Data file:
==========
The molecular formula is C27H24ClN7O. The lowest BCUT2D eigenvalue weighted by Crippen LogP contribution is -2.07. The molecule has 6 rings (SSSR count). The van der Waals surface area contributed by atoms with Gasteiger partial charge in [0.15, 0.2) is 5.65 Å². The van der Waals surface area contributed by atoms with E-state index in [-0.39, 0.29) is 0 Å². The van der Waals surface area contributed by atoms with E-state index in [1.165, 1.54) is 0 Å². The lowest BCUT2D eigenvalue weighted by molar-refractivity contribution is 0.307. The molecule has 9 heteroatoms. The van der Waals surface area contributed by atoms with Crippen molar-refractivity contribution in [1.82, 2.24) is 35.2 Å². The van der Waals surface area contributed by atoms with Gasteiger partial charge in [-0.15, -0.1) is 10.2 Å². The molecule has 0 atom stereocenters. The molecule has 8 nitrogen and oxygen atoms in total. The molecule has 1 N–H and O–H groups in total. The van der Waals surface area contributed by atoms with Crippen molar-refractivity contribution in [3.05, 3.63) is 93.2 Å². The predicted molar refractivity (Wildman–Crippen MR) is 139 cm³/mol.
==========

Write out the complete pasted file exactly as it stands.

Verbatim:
The molecular formula is C27H24ClN7O. The lowest BCUT2D eigenvalue weighted by Crippen LogP contribution is -2.07. The molecule has 6 rings (SSSR count). The van der Waals surface area contributed by atoms with Gasteiger partial charge in [0.15, 0.2) is 5.65 Å². The van der Waals surface area contributed by atoms with E-state index in [-0.39, 0.29) is 0 Å². The van der Waals surface area contributed by atoms with E-state index in [1.165, 1.54) is 0 Å². The lowest BCUT2D eigenvalue weighted by molar-refractivity contribution is 0.307. The molecule has 9 heteroatoms. The van der Waals surface area contributed by atoms with Crippen molar-refractivity contribution in [1.82, 2.24) is 35.2 Å². The van der Waals surface area contributed by atoms with Gasteiger partial charge in [-0.15, -0.1) is 10.2 Å². The molecule has 0 atom stereocenters. The molecule has 8 nitrogen and oxygen atoms in total. The molecule has 1 N–H and O–H groups in total. The van der Waals surface area contributed by atoms with Crippen molar-refractivity contribution in [3.05, 3.63) is 93.2 Å². The predicted molar refractivity (Wildman–Crippen MR) is 139 cm³/mol.